THE ONE PALACE
The Alhambra is much more than just a palace – it's a fortified town, full of staggering religious and royal buildings, plus some of the most sumptuous gardens and courtyards you'll ever see. Arguably the most impressive single attraction in Spain, it has been added to piecemeal over the course of centuries, under several ruling regimes. The intricately decorated Nasrid Palaces are the stars, but a whole day can happily be spent mooching around the rest. See alhambragranada.org
THE ONE MAUSOLEUM
The 16th-century Capilla Real does well enough as a handsome, richly decorated old chapel. But its primary focus is the lavishly over-the-top marble mausoleum of the monarchs who united Spain – Ferdinand and Isabella. There's some impressive bling inside the sacristy, too, along with paintings from the Flemish masters. See capillarealgranada.com
THE ONE MUSEUM
Nobody expects the Spanish Inquisition if they're having an enjoyable walk along the Darro River, but duck into the Palacio de los Olvidados while doing so and that's what you'll get. It differs from the 10-a-penny torture museums across central and eastern Europe by focusing not so much on the torture instruments, but the people wielding them. The story of how the Inquisition came to be and spread is much more interesting than various contraptions with spikes in them. See palaciodelosolvidados.es
THE ONE SHOP
There are a few interesting shopping options along the riverside Carrera del Darro, but Patio de los Perfumes is the most unusual. It sells perfumes, sure, but it also makes its own from ingredients behind the counter. There's a small museum at the back about the history of smellies, and the staff also run workshops for anyone wanting to conjure their own fragrance. See patiodelosperfumes.com
THE ONE VIEW
The historically Muslim neighbourhood of Albaicin is an absurd maze of cobbled streets, souk-like shops, hookah joints and Moroccan-style tea rooms. But right at the top is the best view of the city, staring out at the Alhambra, from the Mirador de San Nicolas. Finding it might be a little tricky, but if you take the steepest uphill option at every fork, you can't go too far wrong.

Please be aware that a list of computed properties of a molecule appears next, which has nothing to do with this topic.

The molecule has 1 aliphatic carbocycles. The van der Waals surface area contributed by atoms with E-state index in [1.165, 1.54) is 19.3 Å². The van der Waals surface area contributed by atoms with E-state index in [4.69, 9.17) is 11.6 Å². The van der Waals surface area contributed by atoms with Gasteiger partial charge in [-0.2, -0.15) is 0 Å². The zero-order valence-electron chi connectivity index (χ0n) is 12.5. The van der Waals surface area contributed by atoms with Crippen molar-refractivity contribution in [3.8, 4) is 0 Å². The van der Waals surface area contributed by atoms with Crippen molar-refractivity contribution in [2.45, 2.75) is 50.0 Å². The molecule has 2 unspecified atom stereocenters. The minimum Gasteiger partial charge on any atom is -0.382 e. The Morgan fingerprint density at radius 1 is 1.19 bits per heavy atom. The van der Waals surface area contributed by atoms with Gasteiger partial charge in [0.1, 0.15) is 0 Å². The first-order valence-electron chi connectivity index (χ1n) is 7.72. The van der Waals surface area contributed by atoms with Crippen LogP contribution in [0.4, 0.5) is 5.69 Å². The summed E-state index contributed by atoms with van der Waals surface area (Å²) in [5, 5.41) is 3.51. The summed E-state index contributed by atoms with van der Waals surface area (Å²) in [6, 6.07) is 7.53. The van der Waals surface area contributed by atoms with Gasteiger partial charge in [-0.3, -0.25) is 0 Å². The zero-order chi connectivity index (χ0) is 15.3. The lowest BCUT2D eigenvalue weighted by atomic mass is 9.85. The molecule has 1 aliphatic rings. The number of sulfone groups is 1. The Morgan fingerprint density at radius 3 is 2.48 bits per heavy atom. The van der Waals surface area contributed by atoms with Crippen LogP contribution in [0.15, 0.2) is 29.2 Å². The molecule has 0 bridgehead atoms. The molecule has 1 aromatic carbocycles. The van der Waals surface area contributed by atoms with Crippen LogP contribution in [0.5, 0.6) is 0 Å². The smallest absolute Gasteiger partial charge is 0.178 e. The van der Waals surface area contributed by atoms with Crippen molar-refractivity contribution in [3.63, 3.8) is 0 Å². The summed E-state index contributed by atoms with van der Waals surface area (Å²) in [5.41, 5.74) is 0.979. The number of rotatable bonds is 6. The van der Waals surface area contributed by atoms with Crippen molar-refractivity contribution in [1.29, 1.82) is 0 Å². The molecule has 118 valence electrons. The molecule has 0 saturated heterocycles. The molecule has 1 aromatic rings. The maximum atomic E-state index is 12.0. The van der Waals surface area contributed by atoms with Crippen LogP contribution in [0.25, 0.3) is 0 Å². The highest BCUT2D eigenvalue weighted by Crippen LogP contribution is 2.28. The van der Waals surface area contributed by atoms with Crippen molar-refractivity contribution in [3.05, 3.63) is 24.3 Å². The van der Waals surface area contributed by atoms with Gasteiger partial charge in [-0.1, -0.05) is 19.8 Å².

THE ONE RESTAURANT
Squirreled away in the Albaicin, the Restaurante el Trillo has the sort of leafy terrace you want to camp out in for the afternoon. Fountains trickle and birds flit in and out of the wooden boxes installed specially for them. There's a heavy emphasis on the presentation of the dishes, which are mostly traditional Andalucian favourites, with leanings to sweeter tooths. That can mean prune sauces, fruit garnishes or the highly tempting dessert menu. See restaurant-eltrillo.com
THE ONE CLASS
If the aim of coming to Spain is to improve your Spanish, then Granada is a major hub for language schools. Escuela Delengua is one of several options, in this case offering intensive two week, small group courses for €275. The major point of difference is that it also organises daily activities aimed at getting learners to mix with the local population. See delengua.es
THE ONE TOUR
Granada has a strong tapas culture – the bars and restaurants may not offer the best food in Spain, but they'll almost always dole some out every time you buy a drink. Granada Tapas Tours focuses on the best haunts in its €40 walking tours, changing the spots visited every night, and honing in on the dishes they do best. See granadatapastours.com
THE ONE HOTEL
The Hotel Gar-Anat feels like it could be a Marrakech riad. The historic building is decorated with wood carvings and quotes from Granada-linked poets are painted over the walls. A giant metal "wishing tree" in the main courtyard is designed for guests to leave feedback. Doubles cost from €119. See hotelgaranat.com
ONE MORE THING
The Alhambra is one of the world's great victims of overtourism, and restrictions on visitor numbers have been imposed. So book a place online first – particularly if visiting between April and October.
David Whitley travelled at his own expense.